Turkey will no longer stop Syrian refugees from reaching Europe, a senior Turkish official said, as Ankara responded on Friday to the killing of 33 Turkish soldiers in a strike by Syrian government forces in Syria's northwestern Idlib region.
Opening the frontier could unleash a repeat of the migration crisis of 2015-2016, when more than a million people arrived by sea in Greece and crossed the Balkans on foot, until Turkey shut its frontier in a deal with the EU.
However, the U.N. refugee agency said on Friday that it had not been informed of any change in Turkey's policy regarding Syrian refugees, nor did it have reports of people on the move towards Greece or other parts of Europe.
UNHCR spokesman Babar Baloch, asked about the report, told a Geneva news briefing: "We have not received any communication to that effect. We have no reports of a visible shift of movement to the borders."
By the early hours of Friday, refugees and migrants were already making their way to frontier posts. The official said police and border guards had been told to stand down and allow exit by both land and sea.
One column of migrants made their way towards the frontier on foot in the early morning light, with one man carrying a small child in his arms. Others headed there in taxis.
"We heard about it on the television," said Afghan migrant Sahin Nebizade, 16, in a group packed into one of three taxis parked on a highway on the outskirts of Istanbul.
"We've been living in Istanbul. We want to go to Edirne and then on to Greece," Nebizade said before the taxis headed for the northwestern province of Edirne and border crossings with Bulgaria and Greece, 200 km (124 miles) west of Istanbul.
- Turkey retaliating after 33 soldiers killed in Syrian government strike in Idlib
- Russian state TV: Turkish army is firing on Russian planes in Syria's Idlib
- Russia sends warships to Syria, blames Ankara for killing of 33 Turkish troops
A million civilians have been displaced since December inside Syria near the Turkish border in desperate winter conditions, perhaps the worst humanitarian crisis of the nine-year war. Turkey is already home to 3.7 million Syrian refugees and says it cannot take more.
Syrian government forces, backed by Russian air power, have launched an assault to capture the northwest, the last remaining territory held by rebels who are backed by Turkey. With diplomacy sponsored by Ankara and Moscow in tatters, NATO-member Turkey has come closer than ever in the conflict to direct confrontation with Russia on the battlefield.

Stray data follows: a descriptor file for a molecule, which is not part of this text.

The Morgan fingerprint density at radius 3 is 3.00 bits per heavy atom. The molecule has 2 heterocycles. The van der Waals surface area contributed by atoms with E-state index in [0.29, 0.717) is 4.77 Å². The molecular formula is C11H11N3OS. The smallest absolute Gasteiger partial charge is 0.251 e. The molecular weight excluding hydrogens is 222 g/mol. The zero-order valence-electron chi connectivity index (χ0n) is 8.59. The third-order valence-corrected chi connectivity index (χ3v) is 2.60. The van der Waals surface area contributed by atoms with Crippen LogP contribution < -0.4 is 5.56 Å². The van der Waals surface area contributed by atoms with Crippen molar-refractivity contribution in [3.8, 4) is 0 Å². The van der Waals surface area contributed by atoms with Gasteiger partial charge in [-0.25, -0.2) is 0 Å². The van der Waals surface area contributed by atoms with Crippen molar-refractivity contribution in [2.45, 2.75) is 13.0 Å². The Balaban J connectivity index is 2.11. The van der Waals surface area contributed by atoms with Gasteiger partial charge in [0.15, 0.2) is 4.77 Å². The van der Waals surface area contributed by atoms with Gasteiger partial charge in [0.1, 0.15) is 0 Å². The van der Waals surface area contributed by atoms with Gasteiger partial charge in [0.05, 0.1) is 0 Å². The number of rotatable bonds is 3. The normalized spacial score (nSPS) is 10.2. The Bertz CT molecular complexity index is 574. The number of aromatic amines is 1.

Ankara's fury over Thursday's attack -- the deadliest suffered by the Turkish army in nearly 30 years -- raised the prospect that President Tayyip Erdogan will launch a full-scale operation against the Russian-backed Syrian army.
Russia said Erdogan discussed the crisis by phone on Friday with President Vladimir Putin.
"We have decided, effectively immediately, not to stop Syrian refugees from reaching Europe by land or sea," said the official, who requested anonymity. "All refugees, including Syrians, are now welcome to cross into the European Union."
EUROPE ON EDGE
Syria's civil war has worsened dramatically in recent months despite largely vanishing from the agenda of Western countries. Since 2016, Europe has relied on Turkey to halt the flow of refugees, and for several years the West has left responsibility for diplomacy in the hands of Moscow and Ankara.
Any mass movement of people into Europe would create a new crisis for the EU, whose leaders have been contemplating restrictions on internal borders and public gatherings to cope with the coronavirus outbreak. Greek government sources said land and sea borders with Turkey were being tightened.
Erdogan has repeatedly threatened to open the gates for migrants to travel to Europe, reversing a pledge Turkey made to the EU in 2016.
The United Nations and others have called for an immediate ceasefire, but three rounds of talks between Ankara and Moscow have failed to reach a deal, and the fighting has raged on.
Turkey has sent thousands of troops and heavy military hardware into Idlib in recent weeks, and Erdogan has warned that Turkey would repel President Bashar al-Assad's forces unless they pulled back from Turkish observation posts in the region.
The air strike on Thursday raised Turkey's military death toll to 54 in February in Idlib. The governor in Turkey's border province said 32 other troops were wounded. It was the worst losses suffered by the Turkish military since a 1993 attack by Kurdish separatist guerrillas.
Turkey's defence minister, Hulusi Akar, said the attack occurred despite coordination with Russian officials on the ground and continued even after the alarm was sounded following the first strike.
Turkey's communications director, Fahrettin Altun, said that in retaliation, "all known" Syrian government targets were being fired on by Turkish air and land support units.
Russia's Defence Ministry said the Turkish troops hit by shelling should not have been in that area and Ankara had not informed Moscow in advance about their location. A senior Russian lawmaker said any full-scale Turkish military operation in Idlib would end badly for Ankara.
Amid the mounting crisis over Syria, Turkey's lira slid to a 17-month low and its main stock index plunged 10% early on Friday even though authorities banned short selling across all Turkish shares.
The State Department said the United States was very concerned about the reported attack on Turkish soldiers and stood by "our NATO ally Turkey".
UN Secretary-General Antonio Guterres voiced "grave concern" about the escalation in Idlib.